$$\chi = |s, s_z\rangle$$

For the photon, $$s=1$$, and $$s_z$$ cannot be zero (because of gauge invariance), so you can substitute:

$$|1, \pm 1\rangle \rightarrow |\pm 1\rangle$$

These two states are positive (negative) helicity eigenstates. With a propagating (in all frames) photon, the $$z$$-axis is not arbitrary, rather, it is defined by the photon's momentum $$\vec p$$. Thus the two positive (negative) helicity states are defined unambiguously by the projection of the angular momentum onto the momentum (with nothing spinning):

$$H = \frac{\vec S \cdot \hat p}{\hbar}$$

The positive (negative) helicity state is also called right (left) circularly polarized. It is common to write these two states as $$|R\rangle$$ and $$|L\rangle$$, for right and left circularly polarized.

Now once you have a two state system, all possible pure (mixed) states can be described as by point on (in) the Bloch Sphere. It could be a two level atomic system, or a spin 1/2 particle, or photon polarization. They all have the same allowed mathematical mixtures, it's just that the physical interpretation depends on the underlying system.

For example, for the spin 1/2 particle, and pure superposition of up and down lies on the Block sphere, and represents a spin eigenstate along a different axis.

Meanwhile, transverse polarizations of the photon are not possible, and the superpositions of $$|R\rangle$$ and $$|L\rangle$$ do not allow a spin pointing in any direction. Rather, see the left figure:

The poles are the helicity eigenstates. Note that the states on the equator, such as:

$$|H\rangle = \frac 1 {\sqrt 2}\big(|R\rangle +|L\rangle \big)$$ $$|V\rangle = \frac 1 {\sqrt 2}\big(|R\rangle -|L\rangle \big)$$

are linearly polarized (Here, horizontal and vertical...which are orthogonal).

Now the astute reader will note that $$|H\rangle$$ and $$|V\rangle$$ are 180 degree apart, while (anti)diagonal polarizations, are at 90 degrees relative to $$|H\rangle$$ and $$|V\rangle$$. Aren't we missing 180 degrees of support?

No.

Linear polarization is a tensor polarization. It does not define an axis, it defines an alignment, which is a line without a preferred direction, and that requires 180 degrees of support to cover all directions, err, alignments.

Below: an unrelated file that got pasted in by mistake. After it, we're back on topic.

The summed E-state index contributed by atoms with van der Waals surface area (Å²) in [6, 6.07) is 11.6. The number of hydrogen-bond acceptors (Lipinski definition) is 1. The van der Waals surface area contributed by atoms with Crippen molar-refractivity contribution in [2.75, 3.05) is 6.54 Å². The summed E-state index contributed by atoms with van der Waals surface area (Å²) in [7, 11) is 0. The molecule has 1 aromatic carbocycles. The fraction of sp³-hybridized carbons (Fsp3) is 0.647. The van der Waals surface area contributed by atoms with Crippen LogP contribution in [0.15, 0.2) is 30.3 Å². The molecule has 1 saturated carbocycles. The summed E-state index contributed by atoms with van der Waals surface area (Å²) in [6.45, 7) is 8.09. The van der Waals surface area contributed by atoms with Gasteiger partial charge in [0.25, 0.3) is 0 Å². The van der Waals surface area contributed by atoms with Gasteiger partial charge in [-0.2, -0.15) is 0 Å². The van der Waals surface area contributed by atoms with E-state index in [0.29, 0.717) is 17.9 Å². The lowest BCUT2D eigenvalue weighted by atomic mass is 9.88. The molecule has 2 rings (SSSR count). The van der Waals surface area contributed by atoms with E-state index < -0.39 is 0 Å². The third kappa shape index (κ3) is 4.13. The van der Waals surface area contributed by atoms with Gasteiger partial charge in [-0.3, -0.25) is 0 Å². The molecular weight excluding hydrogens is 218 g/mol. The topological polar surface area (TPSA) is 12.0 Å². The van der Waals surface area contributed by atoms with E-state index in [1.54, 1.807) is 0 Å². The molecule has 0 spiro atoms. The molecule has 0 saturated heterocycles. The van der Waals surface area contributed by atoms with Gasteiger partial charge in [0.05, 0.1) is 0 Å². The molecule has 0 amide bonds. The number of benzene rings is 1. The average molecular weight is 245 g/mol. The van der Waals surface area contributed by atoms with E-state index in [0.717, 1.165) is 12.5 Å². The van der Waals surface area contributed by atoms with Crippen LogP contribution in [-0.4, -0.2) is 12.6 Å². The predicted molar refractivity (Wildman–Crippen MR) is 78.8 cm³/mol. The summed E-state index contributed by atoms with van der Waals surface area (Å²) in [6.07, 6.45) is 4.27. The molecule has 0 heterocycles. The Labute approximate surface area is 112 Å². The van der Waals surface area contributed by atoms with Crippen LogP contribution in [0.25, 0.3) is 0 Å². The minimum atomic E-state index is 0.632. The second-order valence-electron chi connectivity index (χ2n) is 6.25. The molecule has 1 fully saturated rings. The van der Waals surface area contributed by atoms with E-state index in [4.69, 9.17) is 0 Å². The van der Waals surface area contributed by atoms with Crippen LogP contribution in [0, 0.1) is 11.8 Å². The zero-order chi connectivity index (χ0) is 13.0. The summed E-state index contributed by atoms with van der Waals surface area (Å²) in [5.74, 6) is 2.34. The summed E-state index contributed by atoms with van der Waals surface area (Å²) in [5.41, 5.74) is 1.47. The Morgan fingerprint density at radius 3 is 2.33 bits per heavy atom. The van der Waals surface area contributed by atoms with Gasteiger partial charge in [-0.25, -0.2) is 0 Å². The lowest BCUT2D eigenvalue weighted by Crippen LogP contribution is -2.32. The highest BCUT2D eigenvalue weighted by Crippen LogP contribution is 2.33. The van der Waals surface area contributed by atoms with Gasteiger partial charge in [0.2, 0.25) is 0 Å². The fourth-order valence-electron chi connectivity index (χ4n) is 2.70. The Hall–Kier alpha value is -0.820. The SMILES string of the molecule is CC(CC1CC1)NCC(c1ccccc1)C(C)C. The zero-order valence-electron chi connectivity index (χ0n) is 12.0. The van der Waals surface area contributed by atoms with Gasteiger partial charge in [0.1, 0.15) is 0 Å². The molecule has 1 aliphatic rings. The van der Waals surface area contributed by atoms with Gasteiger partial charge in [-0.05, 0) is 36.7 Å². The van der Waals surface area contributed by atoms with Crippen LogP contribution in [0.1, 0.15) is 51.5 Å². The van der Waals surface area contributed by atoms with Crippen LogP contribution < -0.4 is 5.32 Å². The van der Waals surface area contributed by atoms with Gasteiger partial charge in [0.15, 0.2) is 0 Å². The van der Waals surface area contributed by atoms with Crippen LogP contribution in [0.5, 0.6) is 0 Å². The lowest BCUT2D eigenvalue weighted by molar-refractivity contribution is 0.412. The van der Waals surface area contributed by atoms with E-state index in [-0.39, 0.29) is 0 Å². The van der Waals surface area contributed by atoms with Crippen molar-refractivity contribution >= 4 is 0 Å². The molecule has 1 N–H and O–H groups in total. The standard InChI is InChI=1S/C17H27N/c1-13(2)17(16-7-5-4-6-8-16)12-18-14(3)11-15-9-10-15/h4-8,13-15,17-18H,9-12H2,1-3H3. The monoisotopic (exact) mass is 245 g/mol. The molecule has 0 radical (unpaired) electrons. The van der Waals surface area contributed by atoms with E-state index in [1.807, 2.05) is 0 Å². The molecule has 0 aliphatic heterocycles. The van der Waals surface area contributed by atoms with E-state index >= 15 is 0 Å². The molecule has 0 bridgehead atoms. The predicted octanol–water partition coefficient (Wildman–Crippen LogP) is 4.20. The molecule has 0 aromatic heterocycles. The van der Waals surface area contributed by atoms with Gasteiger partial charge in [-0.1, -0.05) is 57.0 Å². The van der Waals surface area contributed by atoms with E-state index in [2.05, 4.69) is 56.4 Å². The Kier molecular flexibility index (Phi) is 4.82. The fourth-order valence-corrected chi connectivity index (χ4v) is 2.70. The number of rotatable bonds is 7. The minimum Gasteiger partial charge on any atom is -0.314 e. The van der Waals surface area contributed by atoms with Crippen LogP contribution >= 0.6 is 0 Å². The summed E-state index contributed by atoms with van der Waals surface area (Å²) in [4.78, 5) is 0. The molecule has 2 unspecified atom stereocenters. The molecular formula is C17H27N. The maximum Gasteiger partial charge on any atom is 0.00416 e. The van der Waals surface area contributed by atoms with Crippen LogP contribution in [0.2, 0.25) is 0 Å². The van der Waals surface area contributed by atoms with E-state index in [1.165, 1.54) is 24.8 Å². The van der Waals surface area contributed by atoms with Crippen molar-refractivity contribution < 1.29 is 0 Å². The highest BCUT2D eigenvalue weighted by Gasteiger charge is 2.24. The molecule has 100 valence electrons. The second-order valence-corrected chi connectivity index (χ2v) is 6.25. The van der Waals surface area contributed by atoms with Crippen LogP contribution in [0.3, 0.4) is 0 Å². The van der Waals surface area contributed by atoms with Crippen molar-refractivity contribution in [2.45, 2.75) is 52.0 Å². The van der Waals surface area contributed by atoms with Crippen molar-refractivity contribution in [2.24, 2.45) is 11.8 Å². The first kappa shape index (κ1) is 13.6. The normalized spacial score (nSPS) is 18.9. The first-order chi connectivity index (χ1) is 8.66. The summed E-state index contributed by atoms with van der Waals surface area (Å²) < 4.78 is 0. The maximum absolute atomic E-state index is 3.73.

Now you don't need two photons to make linear polarization, but it is the superposition of two circular basis states. Nevertheless, the basis is arbitrary, as long as it is made of 2 antipodal points on the Bloch sphere, it's orthonormal and complete.

Finally, all the allowed complex linear combinations of the basis states make up circular, linear and elliptical polarizations, lying on the surface of the sphere.

Inside the sphere are mixed states (e.g., density matrices), with the center being totally unpolarized.

Finally: note that the Bloch sphere for light polarization is called the Poincare sphere.

The previous answers do not make clear how the concept of spin arose at the quantum mechanical level of particles molecules and lattices.

When experiments in the small dimensions showed that the atoms of Democritus were not following the rules of classical mechanics and classical electrodynamics the theory of quantum mechanics was developed to fit and be predictive of new data.For the smooth continuity of the mathematics between classical and quantum theories it was necessary that the conservation laws holding classically would be imposed on the mathematics of quantum theory .

This meant that when particle-particle interactions were studied with an experiment, energy, momentum and angular momentum conservation should hold as laws too. There was a problem for angular momentum conservation: in order to be true, the quantum particles had to be assigned a spin, that turns out to be the value of spins we see at the elementary particle table. These spins made conservation of angular momentum true at the quantum level.

So spins are the outcome of experiments, they came up quantized and the value of 1 or 1/2 to the particles are imposed in the theory in order for angular momentum conservation to hold at the quantum level.

See this wiki article for light, to see the complexity.